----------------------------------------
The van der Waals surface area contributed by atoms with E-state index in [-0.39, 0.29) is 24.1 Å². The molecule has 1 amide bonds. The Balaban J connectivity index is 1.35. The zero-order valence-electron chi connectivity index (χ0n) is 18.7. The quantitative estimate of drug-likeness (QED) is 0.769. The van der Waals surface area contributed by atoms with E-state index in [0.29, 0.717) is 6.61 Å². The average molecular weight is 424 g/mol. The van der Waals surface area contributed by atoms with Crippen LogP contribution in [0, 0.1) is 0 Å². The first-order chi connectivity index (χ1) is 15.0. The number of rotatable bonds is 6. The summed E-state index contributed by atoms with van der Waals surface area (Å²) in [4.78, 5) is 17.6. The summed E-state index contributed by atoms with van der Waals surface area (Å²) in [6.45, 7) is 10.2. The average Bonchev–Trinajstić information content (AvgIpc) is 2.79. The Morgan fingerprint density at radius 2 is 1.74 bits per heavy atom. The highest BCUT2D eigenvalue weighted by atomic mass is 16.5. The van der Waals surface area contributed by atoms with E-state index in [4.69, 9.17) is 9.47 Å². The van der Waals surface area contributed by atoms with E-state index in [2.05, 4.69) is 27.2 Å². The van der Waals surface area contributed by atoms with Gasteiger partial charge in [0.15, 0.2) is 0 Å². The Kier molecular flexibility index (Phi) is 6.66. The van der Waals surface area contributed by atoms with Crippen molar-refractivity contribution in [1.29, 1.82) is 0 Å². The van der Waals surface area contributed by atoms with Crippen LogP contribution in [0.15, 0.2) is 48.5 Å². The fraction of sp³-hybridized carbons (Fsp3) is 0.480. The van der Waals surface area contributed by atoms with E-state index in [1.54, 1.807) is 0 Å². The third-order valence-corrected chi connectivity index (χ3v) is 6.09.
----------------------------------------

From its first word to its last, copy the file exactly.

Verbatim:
The van der Waals surface area contributed by atoms with E-state index in [-0.39, 0.29) is 24.1 Å². The molecule has 1 amide bonds. The Balaban J connectivity index is 1.35. The zero-order valence-electron chi connectivity index (χ0n) is 18.7. The quantitative estimate of drug-likeness (QED) is 0.769. The van der Waals surface area contributed by atoms with E-state index in [0.29, 0.717) is 6.61 Å². The average molecular weight is 424 g/mol. The van der Waals surface area contributed by atoms with Crippen LogP contribution in [0, 0.1) is 0 Å². The first-order chi connectivity index (χ1) is 15.0. The number of rotatable bonds is 6. The summed E-state index contributed by atoms with van der Waals surface area (Å²) in [4.78, 5) is 17.6. The summed E-state index contributed by atoms with van der Waals surface area (Å²) in [6.45, 7) is 10.2. The average Bonchev–Trinajstić information content (AvgIpc) is 2.79. The Morgan fingerprint density at radius 2 is 1.74 bits per heavy atom. The highest BCUT2D eigenvalue weighted by atomic mass is 16.5. The van der Waals surface area contributed by atoms with E-state index in [4.69, 9.17) is 9.47 Å². The van der Waals surface area contributed by atoms with E-state index in [2.05, 4.69) is 27.2 Å². The van der Waals surface area contributed by atoms with Gasteiger partial charge in [0.15, 0.2) is 0 Å². The Kier molecular flexibility index (Phi) is 6.66. The van der Waals surface area contributed by atoms with Crippen molar-refractivity contribution in [1.29, 1.82) is 0 Å². The van der Waals surface area contributed by atoms with Crippen LogP contribution in [0.15, 0.2) is 48.5 Å². The fraction of sp³-hybridized carbons (Fsp3) is 0.480. The van der Waals surface area contributed by atoms with E-state index in [1.54, 1.807) is 0 Å². The third-order valence-corrected chi connectivity index (χ3v) is 6.09.